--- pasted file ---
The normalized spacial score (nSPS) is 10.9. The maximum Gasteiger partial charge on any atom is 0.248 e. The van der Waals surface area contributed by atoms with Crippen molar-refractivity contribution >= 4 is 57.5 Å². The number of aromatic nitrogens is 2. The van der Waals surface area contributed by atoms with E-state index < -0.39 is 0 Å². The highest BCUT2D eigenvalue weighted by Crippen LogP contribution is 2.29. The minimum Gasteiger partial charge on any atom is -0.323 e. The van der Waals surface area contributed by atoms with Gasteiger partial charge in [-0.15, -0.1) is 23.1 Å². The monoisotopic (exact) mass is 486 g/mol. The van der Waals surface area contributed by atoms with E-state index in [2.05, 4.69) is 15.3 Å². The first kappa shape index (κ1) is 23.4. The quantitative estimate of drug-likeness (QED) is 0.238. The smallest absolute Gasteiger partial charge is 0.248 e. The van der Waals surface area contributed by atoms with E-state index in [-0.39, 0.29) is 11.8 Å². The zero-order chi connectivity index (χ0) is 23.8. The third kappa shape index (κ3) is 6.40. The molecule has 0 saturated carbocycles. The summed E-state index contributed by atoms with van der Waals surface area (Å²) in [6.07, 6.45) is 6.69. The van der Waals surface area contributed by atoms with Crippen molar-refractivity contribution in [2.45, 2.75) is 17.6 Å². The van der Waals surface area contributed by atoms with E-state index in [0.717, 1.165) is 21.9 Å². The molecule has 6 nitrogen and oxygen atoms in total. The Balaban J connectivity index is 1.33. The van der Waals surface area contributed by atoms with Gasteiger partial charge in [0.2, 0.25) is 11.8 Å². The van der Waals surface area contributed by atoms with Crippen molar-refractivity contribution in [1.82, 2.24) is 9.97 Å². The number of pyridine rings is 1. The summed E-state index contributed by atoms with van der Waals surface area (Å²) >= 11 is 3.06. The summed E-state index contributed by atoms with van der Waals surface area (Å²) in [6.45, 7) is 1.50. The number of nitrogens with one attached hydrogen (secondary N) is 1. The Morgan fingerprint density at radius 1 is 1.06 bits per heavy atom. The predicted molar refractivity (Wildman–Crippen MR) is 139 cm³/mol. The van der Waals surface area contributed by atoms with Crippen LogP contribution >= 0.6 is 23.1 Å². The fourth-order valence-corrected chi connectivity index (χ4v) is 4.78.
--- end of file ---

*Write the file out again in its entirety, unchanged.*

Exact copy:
The normalized spacial score (nSPS) is 10.9. The maximum Gasteiger partial charge on any atom is 0.248 e. The van der Waals surface area contributed by atoms with Crippen molar-refractivity contribution >= 4 is 57.5 Å². The number of aromatic nitrogens is 2. The van der Waals surface area contributed by atoms with E-state index < -0.39 is 0 Å². The highest BCUT2D eigenvalue weighted by Crippen LogP contribution is 2.29. The minimum Gasteiger partial charge on any atom is -0.323 e. The van der Waals surface area contributed by atoms with Gasteiger partial charge in [-0.15, -0.1) is 23.1 Å². The monoisotopic (exact) mass is 486 g/mol. The van der Waals surface area contributed by atoms with E-state index in [2.05, 4.69) is 15.3 Å². The first kappa shape index (κ1) is 23.4. The quantitative estimate of drug-likeness (QED) is 0.238. The smallest absolute Gasteiger partial charge is 0.248 e. The van der Waals surface area contributed by atoms with E-state index in [-0.39, 0.29) is 11.8 Å². The zero-order chi connectivity index (χ0) is 23.8. The third kappa shape index (κ3) is 6.40. The molecule has 0 saturated carbocycles. The summed E-state index contributed by atoms with van der Waals surface area (Å²) in [6.07, 6.45) is 6.69. The van der Waals surface area contributed by atoms with Crippen molar-refractivity contribution in [2.45, 2.75) is 17.6 Å². The van der Waals surface area contributed by atoms with E-state index in [0.717, 1.165) is 21.9 Å². The molecule has 6 nitrogen and oxygen atoms in total. The Balaban J connectivity index is 1.33. The van der Waals surface area contributed by atoms with Gasteiger partial charge in [0.2, 0.25) is 11.8 Å². The van der Waals surface area contributed by atoms with Crippen molar-refractivity contribution in [1.82, 2.24) is 9.97 Å². The number of pyridine rings is 1. The summed E-state index contributed by atoms with van der Waals surface area (Å²) >= 11 is 3.06. The summed E-state index contributed by atoms with van der Waals surface area (Å²) in [6.45, 7) is 1.50. The number of nitrogens with one attached hydrogen (secondary N) is 1. The Morgan fingerprint density at radius 1 is 1.06 bits per heavy atom. The predicted molar refractivity (Wildman–Crippen MR) is 139 cm³/mol. The van der Waals surface area contributed by atoms with Crippen LogP contribution >= 0.6 is 23.1 Å². The fourth-order valence-corrected chi connectivity index (χ4v) is 4.78.